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    ABSTRACT: Human multidrug resistance protein 1 (MRP1) is an ATP binding cassette (ABC) transporter that confers resistance to many natural product chemotherapeutic agents and can transport structurally diverse conjugated organic anions. MRP1 has three polytopic transmembrane domains (TMDs) and a total of 17 TM helices. Photolabeling and mutagenesis studies of MRP1 indicate that TM11, the last helix in the second TMD, may form part of the protein's substrate binding pocket. We have demonstrated that certain polar residues within a number of TM helices, including Arg(593) in TM11, are determinants of MRP1 substrate specificity or overall activity. We have now extended these analyses to assess the functional consequences of mutating the remaining seven polar residues within and near TM11. Mutations Q580A, T581A, and S585A in the predicted outer leaflet region of the helix had no detectable effect on function, while mutation of three residues close to the membrane/cytoplasm interface altered substrate specificity. Two of these mutations affected only drug resistance. N597A increased and decreased resistance to vincristine and VP-16, respectively, while S605A decreased resistance to vincristine, VP-16 and doxorubicin. The third, S604A, selectively increased 17beta-estradiol 17-(beta-d-glucuronide) (E(2)17betaG) transport. In contrast, elimination of the polar character of the residue at position 590 (Asn in the wild-type protein) uniformly impaired the ability of MRP1 to transport potential physiological substrates and to confer resistance to three different classes of natural product drugs. Kinetic and photolabeling studies revealed that mutation N590A not only decreased the affinity of MRP1 for cysteinyl leukotriene 4 (LTC(4)) but also substantially reduced the binding of ATP to nucleotide binding domain 1 (NBD1). Thus, polar interactions involving residues in TM11 influence not only the substrate specificity of MRP1 but also an early step in the proposed catalytic cycle of the protein.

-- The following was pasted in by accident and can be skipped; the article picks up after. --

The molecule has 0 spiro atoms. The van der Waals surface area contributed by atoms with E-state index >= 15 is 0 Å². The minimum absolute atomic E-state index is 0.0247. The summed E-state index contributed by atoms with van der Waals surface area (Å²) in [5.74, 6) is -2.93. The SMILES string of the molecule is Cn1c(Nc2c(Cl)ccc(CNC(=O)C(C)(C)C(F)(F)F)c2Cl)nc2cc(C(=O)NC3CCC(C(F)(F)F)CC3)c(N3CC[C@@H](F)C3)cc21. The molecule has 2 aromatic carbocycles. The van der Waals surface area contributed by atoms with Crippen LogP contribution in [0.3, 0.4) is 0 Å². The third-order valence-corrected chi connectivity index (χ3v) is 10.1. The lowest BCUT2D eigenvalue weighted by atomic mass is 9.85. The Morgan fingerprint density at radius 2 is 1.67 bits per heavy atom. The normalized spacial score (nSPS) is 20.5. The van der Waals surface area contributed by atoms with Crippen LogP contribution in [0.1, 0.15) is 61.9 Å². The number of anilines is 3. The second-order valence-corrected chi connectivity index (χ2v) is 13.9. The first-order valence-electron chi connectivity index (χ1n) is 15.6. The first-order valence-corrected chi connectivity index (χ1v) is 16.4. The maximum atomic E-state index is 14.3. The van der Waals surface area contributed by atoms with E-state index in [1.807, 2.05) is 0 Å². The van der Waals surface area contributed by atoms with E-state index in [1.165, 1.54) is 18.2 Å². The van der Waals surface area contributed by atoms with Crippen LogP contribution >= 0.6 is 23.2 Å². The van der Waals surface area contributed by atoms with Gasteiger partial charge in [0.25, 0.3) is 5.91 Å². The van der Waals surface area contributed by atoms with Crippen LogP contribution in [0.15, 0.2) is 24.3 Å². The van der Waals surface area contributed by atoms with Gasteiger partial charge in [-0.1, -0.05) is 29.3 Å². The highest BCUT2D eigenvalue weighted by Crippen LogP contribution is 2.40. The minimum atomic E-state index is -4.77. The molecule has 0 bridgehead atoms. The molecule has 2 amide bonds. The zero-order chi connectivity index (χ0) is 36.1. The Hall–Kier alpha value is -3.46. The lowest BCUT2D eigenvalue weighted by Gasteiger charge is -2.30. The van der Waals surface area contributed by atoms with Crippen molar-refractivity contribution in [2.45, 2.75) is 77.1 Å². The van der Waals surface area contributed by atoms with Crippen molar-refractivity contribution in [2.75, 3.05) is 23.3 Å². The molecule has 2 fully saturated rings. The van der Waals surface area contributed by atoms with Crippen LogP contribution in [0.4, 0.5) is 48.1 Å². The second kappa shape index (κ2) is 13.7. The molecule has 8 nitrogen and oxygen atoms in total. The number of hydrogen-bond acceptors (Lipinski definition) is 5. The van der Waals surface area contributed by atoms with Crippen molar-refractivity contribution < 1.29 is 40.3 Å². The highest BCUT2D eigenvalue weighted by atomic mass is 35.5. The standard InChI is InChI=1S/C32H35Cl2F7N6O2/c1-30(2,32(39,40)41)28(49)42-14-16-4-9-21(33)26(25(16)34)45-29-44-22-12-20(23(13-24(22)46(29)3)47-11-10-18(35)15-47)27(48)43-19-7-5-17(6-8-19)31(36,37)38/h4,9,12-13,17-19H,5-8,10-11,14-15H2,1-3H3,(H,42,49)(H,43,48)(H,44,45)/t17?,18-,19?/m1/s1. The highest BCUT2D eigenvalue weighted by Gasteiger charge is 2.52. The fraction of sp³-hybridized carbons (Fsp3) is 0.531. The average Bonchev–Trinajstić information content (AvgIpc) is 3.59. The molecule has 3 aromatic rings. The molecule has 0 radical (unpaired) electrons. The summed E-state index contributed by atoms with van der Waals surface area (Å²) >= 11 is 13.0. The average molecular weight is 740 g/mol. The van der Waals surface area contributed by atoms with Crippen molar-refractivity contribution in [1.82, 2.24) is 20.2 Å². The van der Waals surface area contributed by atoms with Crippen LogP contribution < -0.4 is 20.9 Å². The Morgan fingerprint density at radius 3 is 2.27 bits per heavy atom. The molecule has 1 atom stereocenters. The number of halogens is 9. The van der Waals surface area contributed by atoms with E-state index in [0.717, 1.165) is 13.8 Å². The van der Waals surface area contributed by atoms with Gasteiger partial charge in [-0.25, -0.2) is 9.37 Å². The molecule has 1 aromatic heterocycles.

Biochemistry 08/2004; 43(29):9413-25. · 3.19 Impact Factor